Just as carbon dioxide itself is not a noxious pollutant, it is not the strongest greenhouse gas, albeit vastly more plentiful than others such as methane. Furthermore, in any economy, carbon fuels are not the only source of carbon dioxide. Concrete curing, not included in the above statistics, liberates more than 40 percent of the mass of the original cement in the form of carbon dioxide. In short, while the United States is one major source of greenhouse gases among several others, its current levels of output are in no way bucking a decades-old trend. Likewise, the staple product of “big oil” is not the sole source of carbon emissions. It’s not Bush’s fault, but it is his problem.

Just as misinformation is spread about global warming itself, similar falsehoods are spread about the fossil-fuel consumption and other processes that create carbon dioxide. “Concrete” cures naturally in volcanoes, as limestone produces carbon dioxide at high temperatures. This fact does not support anti-global-warming statements claiming that volcanism or other natural processes emit much more carbon dioxide than industrial societies. Mount Etna, in Sicily, is a rare case among volcanoes in that it emits 25 million tons of carbon dioxide per year; the entire Pacific Rim volcanic range emits on the order of 100 million tons.

But all of this pales in comparison to the six billion tons of carbon that human industry produces annually. Even more appalling is a recent claim advanced by Jerome Corsi in a new book, “Black Gold Stranglehold,” suggesting that oil is not a fossil fuel but instead produced continuously by processes happening deep within the Earth. The co-author of the anti-John Kerry book “Unfit for Command,” Corsi seems to be a jack of all tirades: As his comrades bellow that global warming is a hoax, Corsi argues that America’s dependence on foreign oil is all a giant ruse played by international culprits.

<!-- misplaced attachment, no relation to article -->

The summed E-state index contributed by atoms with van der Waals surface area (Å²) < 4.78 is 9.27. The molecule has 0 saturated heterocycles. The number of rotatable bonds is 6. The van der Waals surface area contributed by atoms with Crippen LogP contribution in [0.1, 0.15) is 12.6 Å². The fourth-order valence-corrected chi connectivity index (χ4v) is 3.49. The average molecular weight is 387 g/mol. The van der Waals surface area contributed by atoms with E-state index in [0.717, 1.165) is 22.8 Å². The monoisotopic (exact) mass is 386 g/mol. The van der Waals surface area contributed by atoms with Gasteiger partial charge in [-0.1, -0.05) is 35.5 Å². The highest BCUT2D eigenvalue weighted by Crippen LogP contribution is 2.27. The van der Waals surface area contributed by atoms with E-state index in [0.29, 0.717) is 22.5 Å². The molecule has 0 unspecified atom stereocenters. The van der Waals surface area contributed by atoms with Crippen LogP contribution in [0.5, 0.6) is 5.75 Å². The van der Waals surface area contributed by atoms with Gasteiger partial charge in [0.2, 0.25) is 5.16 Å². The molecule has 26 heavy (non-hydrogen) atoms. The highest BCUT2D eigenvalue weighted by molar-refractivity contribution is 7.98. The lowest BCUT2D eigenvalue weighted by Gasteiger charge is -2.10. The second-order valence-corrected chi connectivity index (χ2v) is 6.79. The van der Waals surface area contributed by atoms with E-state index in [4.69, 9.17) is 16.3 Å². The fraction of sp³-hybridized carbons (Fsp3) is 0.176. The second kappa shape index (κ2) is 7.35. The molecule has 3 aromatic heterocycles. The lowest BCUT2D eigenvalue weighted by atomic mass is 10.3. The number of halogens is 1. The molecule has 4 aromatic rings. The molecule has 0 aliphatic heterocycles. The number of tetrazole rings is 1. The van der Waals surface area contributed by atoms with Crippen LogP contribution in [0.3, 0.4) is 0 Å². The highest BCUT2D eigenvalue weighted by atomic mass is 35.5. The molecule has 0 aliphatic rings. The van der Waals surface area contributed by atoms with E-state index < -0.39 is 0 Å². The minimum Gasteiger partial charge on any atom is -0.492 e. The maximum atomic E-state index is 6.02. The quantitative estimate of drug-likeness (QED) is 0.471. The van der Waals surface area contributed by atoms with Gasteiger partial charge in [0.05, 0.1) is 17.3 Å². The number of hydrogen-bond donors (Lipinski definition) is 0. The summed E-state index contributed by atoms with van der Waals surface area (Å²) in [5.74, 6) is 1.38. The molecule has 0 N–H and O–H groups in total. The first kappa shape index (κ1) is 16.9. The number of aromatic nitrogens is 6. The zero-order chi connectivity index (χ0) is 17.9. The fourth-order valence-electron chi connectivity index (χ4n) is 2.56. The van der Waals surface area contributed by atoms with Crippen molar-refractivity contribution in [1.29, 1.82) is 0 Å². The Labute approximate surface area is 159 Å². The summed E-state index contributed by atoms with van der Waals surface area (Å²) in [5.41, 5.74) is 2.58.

Curiously, Corsi credits the original theory to scientists in Stalinist Russia, a brutal regime also known for its distortion of science. His characterization of the scientific consensus for the origin of oil and coal borders on a caricature, suggesting that geologists and petrochemical engineers believe these fuels are the decayed carcasses of large dinosaurs like those in Montana. Every freshman biology student learns that megafauna are really a minute portion of all biomass; what is oil in sandstone today was mostly dead algae in underwater mud hundreds of millions of years ago.

Over the course of geologic time, the consequences of human action will be dampened by much more powerful equilibria like the ones that formed fossil fuels and limestone in the first place.

But, over the course of the next century, those consequences may be very difficult for human civilization to bear. Numerous sources, including a 2004 economic paper published in “Proceedings of the National Academy of Sciences,” have pointed out that the proposed Kyoto treaty is doomed by its own lack of punitive enforcement. Indeed, as the article also notes, the present state of carbon emissions is a form of “tragedy of the commons,” as difficult to escape in economic and political terms as the changes in climate brought about by carbon emissions will be in the coming decades.

One day, it may be economically advantageous (read: necessary, though costly) to resequester carbon in the form of carbon dioxide in aging oil fields or deep oceanic trenches. Until then, a good pair of sneakers is one way to postpone the day of reckoning.